AI predicted to reduce the need for call centres

Indian IT giant predicts less need for call centres. | Newsreel
The head of a giant Indian IT company says there will be less need for call centres within a year. | Photo: iStock

The head of a large Indian IT company has predicted that advances in artificial intelligence (AI) will vastly reduce the need for call centres within a year.

Tata Consultancy Services (TCS) Chief Executive K Krithivasan told the Financial Times chatbots would soon be able to analyse a customer’s transaction history and do much of the work currently performed by call centre employees.

“In an ideal phase, if you ask me, there should be very minimal incoming call centres having incoming calls at all,” he told the publication. “That’s where we are going…I don’t think we are there today – maybe a year or so down the line.”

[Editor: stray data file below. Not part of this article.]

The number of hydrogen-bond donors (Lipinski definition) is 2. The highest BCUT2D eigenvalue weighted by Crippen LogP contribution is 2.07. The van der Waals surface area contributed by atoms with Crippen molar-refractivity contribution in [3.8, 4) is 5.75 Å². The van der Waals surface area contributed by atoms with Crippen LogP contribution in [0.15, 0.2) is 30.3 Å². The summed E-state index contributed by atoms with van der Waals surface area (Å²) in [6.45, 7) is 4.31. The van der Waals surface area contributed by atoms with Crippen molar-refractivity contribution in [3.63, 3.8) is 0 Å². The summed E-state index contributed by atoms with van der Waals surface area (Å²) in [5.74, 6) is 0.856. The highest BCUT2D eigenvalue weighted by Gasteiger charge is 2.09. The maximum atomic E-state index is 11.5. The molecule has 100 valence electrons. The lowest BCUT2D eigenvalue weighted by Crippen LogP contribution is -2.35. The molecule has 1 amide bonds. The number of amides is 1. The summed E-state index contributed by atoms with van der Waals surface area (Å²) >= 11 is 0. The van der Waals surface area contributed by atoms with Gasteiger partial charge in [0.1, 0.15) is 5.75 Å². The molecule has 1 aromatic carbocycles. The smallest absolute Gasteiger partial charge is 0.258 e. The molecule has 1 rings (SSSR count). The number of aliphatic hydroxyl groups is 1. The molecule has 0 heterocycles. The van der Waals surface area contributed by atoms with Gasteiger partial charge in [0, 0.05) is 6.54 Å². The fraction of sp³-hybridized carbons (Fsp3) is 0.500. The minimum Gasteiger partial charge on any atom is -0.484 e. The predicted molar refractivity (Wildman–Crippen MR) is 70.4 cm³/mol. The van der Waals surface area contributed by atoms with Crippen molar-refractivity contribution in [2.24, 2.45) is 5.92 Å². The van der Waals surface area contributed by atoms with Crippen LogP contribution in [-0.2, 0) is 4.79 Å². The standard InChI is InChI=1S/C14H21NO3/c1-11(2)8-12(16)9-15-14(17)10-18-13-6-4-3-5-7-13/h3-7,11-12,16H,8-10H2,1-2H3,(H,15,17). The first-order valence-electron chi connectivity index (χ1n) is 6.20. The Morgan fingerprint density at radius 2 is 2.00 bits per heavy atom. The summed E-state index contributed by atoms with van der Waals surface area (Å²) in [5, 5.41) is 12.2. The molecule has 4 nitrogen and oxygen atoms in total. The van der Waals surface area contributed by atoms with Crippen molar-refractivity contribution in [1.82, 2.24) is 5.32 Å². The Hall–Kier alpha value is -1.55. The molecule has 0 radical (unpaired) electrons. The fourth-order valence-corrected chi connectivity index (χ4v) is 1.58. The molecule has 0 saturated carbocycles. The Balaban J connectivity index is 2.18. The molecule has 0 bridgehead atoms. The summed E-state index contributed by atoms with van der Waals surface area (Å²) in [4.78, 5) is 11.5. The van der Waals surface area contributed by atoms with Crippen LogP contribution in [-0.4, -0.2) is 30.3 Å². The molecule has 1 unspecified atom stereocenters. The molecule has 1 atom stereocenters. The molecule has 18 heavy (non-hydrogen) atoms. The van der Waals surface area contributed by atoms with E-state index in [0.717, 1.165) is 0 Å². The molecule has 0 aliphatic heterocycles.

TCS is an arm of India’s Tata corporation that helps multinationals to develop their IT systems. It has more than 600,000 employees and annual revenues of nearly $30 billion.

The impact of AI on call centres has moved sharply into focus with the onset of improved AI systems over recent years.

In India alone, more than five million people work in IT and business processing outsourcing.

A 2023 report by the US National Bureau of Economic Research found that access to AI tools in call centres increased the number of issues resolved per hour by 14 percent on average.

This included a 34 percent improvement for novice and low-skilled workers, but a much lower impact for more skilled and experienced workers.

“In addition, we find that AI assistance improves customer sentiment, increases employee retention, and may lead to worker learning,” the research report said.

“Our results suggest that access to generative AI can increase productivity, with large heterogeneity in effects across workers.”

The research tracked more than 5000 agents working for Fortune 500 firms.

According to Australian Government Labour Market Insights data, Australia has 33,600 people employed in call centres in 2021. Numbers change on an annual basis, but the 2021 numbers were similar to a decade earlier.